The writers of the ACT want to trick you. It sounds bad, but it's true! Their goal is not exclusively to test your knowledge of a certain subject — they also want to see how well you comprehend a question. To go along with that, they'll do what they can to set certain trap questions and answers to lure you away from what's correct.
A very common place for these traps is on the ACT Reading section. How do you avoid them? Learn to spot them! If you don't, they can easily keep you from hitting your target ACT score. Following is a list of three common traps I've put together to make it easier for you to spot them on the page.
One of the first traps you'll see comes in the form of words and phrases being lifted directly from the reading passages — sometimes full sentences will be plopped down as an answer choice. The test makers know that the more familiar something looks, the more likely you are to choose it.
Be cautious, then, when choosing an answer just because it sounds familiar or matches what you read in the passage. Quite often, the information will be true based on the passage, but it won't answer the question being asked. Read the questions and answers carefully, and always be wary when an answer seems too good to be true.
Similar to the first trap, you might see answer choices that contain familiar information, but which aren't from the passage! You're going to be reading a lot on the ACT, and it can be easy to get details and facts confused from section to section. You don't want to be bamboozled at all, but you definitely don't want to be tricked by external information. Make sure you can find the proof for your answer directly in the passage.
Another trap to avoid is choosing an answer that is very close to the meaning of the passage but doesn't actually mean what the passage says. One common way the ACT does this is by using absolute terms or an extreme word. Words like “always" or “never" can alter the entire meaning of the answer! Be suspicious of extreme wording in answer choices – if the passage doesn't go that far, then that answer choice is a trap!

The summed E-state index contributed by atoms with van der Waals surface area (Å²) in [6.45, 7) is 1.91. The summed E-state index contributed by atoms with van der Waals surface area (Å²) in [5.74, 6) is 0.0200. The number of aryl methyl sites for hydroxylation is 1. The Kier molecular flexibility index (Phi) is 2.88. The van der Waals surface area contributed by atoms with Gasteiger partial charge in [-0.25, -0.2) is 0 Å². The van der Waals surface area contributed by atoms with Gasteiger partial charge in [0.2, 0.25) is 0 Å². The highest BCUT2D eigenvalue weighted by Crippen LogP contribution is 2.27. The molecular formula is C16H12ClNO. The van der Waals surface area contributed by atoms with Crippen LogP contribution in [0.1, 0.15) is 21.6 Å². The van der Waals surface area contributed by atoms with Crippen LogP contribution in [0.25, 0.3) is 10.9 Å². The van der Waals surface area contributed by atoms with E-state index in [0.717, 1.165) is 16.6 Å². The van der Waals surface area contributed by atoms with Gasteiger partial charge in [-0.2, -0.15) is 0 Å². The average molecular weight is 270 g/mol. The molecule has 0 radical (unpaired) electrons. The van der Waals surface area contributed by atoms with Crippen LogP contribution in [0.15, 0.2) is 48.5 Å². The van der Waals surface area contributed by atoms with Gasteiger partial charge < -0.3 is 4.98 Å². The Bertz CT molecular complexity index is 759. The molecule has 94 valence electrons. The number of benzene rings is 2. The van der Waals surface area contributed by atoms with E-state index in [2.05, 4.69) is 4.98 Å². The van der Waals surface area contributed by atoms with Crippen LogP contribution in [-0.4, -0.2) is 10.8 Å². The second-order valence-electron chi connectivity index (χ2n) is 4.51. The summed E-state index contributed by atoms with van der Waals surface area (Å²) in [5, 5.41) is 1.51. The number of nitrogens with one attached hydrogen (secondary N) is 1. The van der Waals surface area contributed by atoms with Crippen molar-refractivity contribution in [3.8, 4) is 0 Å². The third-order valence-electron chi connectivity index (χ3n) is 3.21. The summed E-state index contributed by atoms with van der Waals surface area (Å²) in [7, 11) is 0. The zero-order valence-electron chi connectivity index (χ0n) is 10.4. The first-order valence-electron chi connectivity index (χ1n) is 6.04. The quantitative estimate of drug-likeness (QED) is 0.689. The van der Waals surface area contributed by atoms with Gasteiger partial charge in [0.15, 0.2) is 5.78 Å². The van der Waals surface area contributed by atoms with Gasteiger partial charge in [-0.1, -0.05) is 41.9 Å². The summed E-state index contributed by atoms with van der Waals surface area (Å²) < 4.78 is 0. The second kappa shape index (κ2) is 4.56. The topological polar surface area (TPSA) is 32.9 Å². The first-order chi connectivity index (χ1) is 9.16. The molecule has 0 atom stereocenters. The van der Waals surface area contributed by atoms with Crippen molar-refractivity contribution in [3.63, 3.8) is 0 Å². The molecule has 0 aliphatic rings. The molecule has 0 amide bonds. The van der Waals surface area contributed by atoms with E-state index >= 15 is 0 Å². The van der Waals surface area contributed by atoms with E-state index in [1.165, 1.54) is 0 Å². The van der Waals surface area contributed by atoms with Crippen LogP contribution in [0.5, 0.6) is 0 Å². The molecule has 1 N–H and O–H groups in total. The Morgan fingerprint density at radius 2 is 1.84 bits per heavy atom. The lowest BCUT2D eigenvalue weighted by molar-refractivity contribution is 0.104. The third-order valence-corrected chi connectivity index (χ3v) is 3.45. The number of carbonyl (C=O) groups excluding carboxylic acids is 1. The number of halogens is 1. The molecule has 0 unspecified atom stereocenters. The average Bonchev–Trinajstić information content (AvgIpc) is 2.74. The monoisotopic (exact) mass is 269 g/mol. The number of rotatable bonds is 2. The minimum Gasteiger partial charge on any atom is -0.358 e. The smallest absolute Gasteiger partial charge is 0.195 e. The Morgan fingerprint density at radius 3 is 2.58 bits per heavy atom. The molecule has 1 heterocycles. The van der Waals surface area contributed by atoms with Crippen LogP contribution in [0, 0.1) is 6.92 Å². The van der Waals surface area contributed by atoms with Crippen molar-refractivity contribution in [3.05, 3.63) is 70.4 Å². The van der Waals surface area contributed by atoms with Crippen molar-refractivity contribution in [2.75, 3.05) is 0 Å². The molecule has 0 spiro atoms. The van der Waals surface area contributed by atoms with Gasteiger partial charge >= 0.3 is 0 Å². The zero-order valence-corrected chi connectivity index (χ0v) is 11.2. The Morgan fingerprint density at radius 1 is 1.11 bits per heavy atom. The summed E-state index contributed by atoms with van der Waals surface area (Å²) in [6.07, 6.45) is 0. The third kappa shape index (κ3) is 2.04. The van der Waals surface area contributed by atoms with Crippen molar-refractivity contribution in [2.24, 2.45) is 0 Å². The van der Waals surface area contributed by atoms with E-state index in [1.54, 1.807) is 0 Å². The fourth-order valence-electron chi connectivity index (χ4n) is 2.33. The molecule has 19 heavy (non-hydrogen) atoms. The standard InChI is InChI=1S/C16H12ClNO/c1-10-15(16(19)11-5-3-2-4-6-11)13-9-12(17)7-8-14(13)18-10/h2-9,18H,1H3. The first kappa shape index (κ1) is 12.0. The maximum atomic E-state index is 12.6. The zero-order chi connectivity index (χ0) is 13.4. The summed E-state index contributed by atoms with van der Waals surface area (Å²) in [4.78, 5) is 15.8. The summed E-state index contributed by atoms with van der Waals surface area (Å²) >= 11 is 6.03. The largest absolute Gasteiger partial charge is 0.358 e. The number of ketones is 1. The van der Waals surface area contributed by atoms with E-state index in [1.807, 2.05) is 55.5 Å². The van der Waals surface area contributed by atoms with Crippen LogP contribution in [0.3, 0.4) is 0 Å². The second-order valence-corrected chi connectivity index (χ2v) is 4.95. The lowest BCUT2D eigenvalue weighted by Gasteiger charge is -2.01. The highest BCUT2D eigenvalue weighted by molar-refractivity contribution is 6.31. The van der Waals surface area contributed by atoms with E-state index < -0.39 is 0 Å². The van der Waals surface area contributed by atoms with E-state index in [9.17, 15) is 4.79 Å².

While an answer might otherwise be correct, it can often be ruined by a single word. The test makers hope you'll be in such a hurry to choose an answer that you'll overlook the one word that disqualifies your selection.
For example, an answer might read: Eliza always reads nonfiction books in her grandmother's study.
The passage may very well have stated something about the study belonging to Eliza's grandmother. It may also have stated that Eliza reads nonfiction books there. But did it say she only reads nonfiction books? Or did it say she prefers to read -- or sometimes reads -- nonfiction books? In these cases, a later answer might be more appropriate: Eliza often reads nonfiction books in her grandmother's study.
What the Reading test on the ACT boils down to is remembering that the answers are right there and waiting for you in the passage itself. When in doubt, refer back to it. You can also use guides like our ACT Prep to get more in-depth details on each of the sections of the test and how to tackle them with confidence.
Unless you're down to the wire on time (and with proper ACT prep and pacing, you shouldn't have that issue) there's no reason you'd have to guess on most of this section. If you're going to spend time on a question, you don't want to be going with what sounds right when you can look back and find what is right.
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